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Old 08-03-2009, 11:08 PM   #1
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Default Steelers’ tradition broken by absence of Dan Rooney

Steelers’ tradition broken by absence of Dan Rooney

LATROBE — There hasn’t been a Steelers training camp like this since the year Max Schmeling knocked out Joe Louis, “Gone with the Wind” was published and Jesse Owens won four Olympic gold medals in Adolf Hitler-controlled Germany.

There’s no Dan Rooney around.

The Steelers players reside in Rooney Hall during their three weeks at St. Vincent College, an hour’s drive east of Pittsburgh. A Rooney remains in charge of the Steelers, the only six-time Super Bowl winner.

Only it’s not Dan Rooney, who is now the U.S. ambassador to Ireland, a full-time position that allows him little time for football and none for training camp.

Time enough, however, to place a weekend phone call to find out how his football team is doing.

“Burt (Lauten, a team publicist) told me he called and asked how things are going,” defensive end Brett Keisel said Monday. “It’s different not having him here. We’re missing him.”

Dan Rooney, one of the most successful and influential team owners in American pro sports history, has been part of a football family almost since the day he was born in 1932. His father, Art, founded the Steelers a few months later and began taking the oldest of his five sons to camp when Dan was 5. Some of Dan Rooney’s earliest memories are of catching gingerly thrown passes from one of his father’s employees.

A Steelers training camp without Dan Rooney, who first began negotiating player contracts for his father while attending Duquesne University, seemed unimaginable – at least until this summer, Rooney had attended every camp for a remarkable 71 consecutive years starting in 1937.

Several players said it hit them that the Pro Football Hall of Fame owner wouldn’t be around when they sat down for their annual start-of-camp team meeting on Friday and Dan Rooney didn’t address them. Instead, Art Rooney II, Dan’s son and the team president for six years, gave the talk.

“Mr. Rooney’s such a big personality who’s really encouraging to everybody,” safety Troy Polamalu said. “For him to not give us a speech, that was different.”

It was the first time since the Steelers were founded during a time when pro football badly trailed college football in popularity that their players haven’t begun a season being greeted by either Art Rooney, who died in 1988, or his son.

Dan Rooney calls himself the NFL’s last throwback, the only remaining link to the days when NFL ownership was essentially a mom-and-pop business and even a few hundred tickets sold might mean a profitable weekend. Now that Dan Rooney is effectively retired and his title has been changed to chairman emeritus, even those days are gone – although he hopes to attend the Titans-Steelers opener on Sept. 10.

“I’m missing him, but I’m sure he’s missing us a little more,” coach Mike Tomlin said.

Jeff Reed knew one or two bad games might end his Steelers kicking career after he was signed midway through the 2002 season. He was understandably worried even during practice, but he said Dan Rooney helped him get over his nervousness.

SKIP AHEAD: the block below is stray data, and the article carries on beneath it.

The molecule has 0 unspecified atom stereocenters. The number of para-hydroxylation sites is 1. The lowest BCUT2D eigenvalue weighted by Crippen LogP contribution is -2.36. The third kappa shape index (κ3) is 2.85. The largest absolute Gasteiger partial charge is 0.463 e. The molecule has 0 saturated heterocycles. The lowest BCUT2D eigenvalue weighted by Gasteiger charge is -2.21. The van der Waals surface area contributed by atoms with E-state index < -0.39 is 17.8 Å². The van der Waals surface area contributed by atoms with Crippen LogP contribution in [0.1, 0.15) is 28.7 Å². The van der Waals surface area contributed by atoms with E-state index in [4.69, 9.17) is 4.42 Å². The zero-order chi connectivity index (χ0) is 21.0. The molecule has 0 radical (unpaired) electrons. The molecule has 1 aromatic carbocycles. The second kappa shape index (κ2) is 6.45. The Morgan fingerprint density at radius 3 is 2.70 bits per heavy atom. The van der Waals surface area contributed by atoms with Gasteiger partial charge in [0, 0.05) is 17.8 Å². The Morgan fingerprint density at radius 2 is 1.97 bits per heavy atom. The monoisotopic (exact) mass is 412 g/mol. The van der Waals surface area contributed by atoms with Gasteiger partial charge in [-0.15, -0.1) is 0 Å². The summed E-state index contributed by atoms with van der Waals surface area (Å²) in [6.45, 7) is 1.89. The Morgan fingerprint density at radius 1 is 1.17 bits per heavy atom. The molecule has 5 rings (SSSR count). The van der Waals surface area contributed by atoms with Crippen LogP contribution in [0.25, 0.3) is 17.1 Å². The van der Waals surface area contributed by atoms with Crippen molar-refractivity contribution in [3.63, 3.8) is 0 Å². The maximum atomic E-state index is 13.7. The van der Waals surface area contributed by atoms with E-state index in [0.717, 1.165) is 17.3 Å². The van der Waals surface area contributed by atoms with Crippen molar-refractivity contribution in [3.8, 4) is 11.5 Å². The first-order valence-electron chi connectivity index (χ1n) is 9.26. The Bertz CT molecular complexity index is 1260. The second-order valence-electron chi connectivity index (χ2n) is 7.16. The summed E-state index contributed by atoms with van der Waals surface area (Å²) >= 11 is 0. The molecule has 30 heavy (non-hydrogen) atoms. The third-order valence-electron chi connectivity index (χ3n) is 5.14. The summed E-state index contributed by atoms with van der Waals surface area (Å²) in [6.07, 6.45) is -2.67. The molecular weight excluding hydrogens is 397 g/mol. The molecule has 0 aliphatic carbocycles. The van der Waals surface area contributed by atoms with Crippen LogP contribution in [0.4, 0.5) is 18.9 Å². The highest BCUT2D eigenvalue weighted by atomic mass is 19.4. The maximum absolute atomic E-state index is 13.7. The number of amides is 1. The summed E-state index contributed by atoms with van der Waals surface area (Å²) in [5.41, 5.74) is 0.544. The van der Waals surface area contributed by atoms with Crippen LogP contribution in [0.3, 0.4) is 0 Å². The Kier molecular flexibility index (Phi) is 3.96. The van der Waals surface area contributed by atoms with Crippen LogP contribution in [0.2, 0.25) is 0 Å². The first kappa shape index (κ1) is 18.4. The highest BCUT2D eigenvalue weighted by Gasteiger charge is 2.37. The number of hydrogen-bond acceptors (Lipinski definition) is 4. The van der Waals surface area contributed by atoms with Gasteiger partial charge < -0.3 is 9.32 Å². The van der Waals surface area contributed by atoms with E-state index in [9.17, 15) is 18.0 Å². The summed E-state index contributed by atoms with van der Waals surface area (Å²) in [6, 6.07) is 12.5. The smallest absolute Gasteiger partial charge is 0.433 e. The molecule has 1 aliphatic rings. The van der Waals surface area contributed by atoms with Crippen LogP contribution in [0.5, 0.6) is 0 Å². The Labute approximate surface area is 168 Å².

“Nobody else hears it because they’re practicing,” Reed said.

“The stuff he said to me, I don’t remember his exact line or anything, but his presence made me feel like, ‘Man, this is the owner saying this stuff to me.’ ”

“I’m sure everybody jokes around to an extent, but he’s really personable. I used to get nervous having the heads of the organization around, but once you realize how much of a people person they are, you come back down to earth.”

Numerous generations of Steelers players have felt the same way.

Dan Rooney was there as a ball boy in the 1940s, when his friendly training camp throwing sessions helped develop him into a second-team Catholic all-city quarterback (Johnny Unitas, coincidentally, was the first teamer).

He was there in the 1950s, when the Steelers lacked their own stadium and practice facility. He was there in the 1960s, when hiring coach Chuck Noll helped snapped the Steelers out of 40 years of lethargy. He was there in the 1970s, when the Steelers were a team like none other, and in the 1980s, when they were just another team.

The 1990s brought Bill Cowher and another era of winning that has carried into the 2000s, which has brought two more Lombardi trophies to go with the four won in the ’70s.

The Steelers players expect a seamless transition now that Art Rooney II is running the show by himself. Art II has been in charge of the team’s day-to-day operations since 2003, when his father began devoting additional time to league matters.

As linebacker James Farrior said, “They do things a certain way around here, and it’s been that way since the Steelers have been the Steelers.”

Running back Willie Parker and other players plan to call Dan Rooney on a regular basis to tell him how they’re doing.

“Yeah, we miss him, but he’s with us,” Reed said. “He’s just not here.”

(I can't imagine another owner who inspires this kind of loyalty from his players. - mesa)
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Old 08-04-2009, 05:56 PM   #2
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Default Re: Steelers’ tradition broken by absence of Dan Rooney

It is very touching, as well as refreshing, to read about the genuine love and respect these guys have for Mr. Rooney. And the best part? He loves 'em right back.

Thank you for the awesome read, mesa.

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Old 08-04-2009, 06:05 PM   #3
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Default Re: Steelers’ tradition broken by absence of Dan Rooney

Yeah, great post. Dan Rooney is awesome and the Steelers are who they are because of him and his father. Mucho respect Mr. Rooney.
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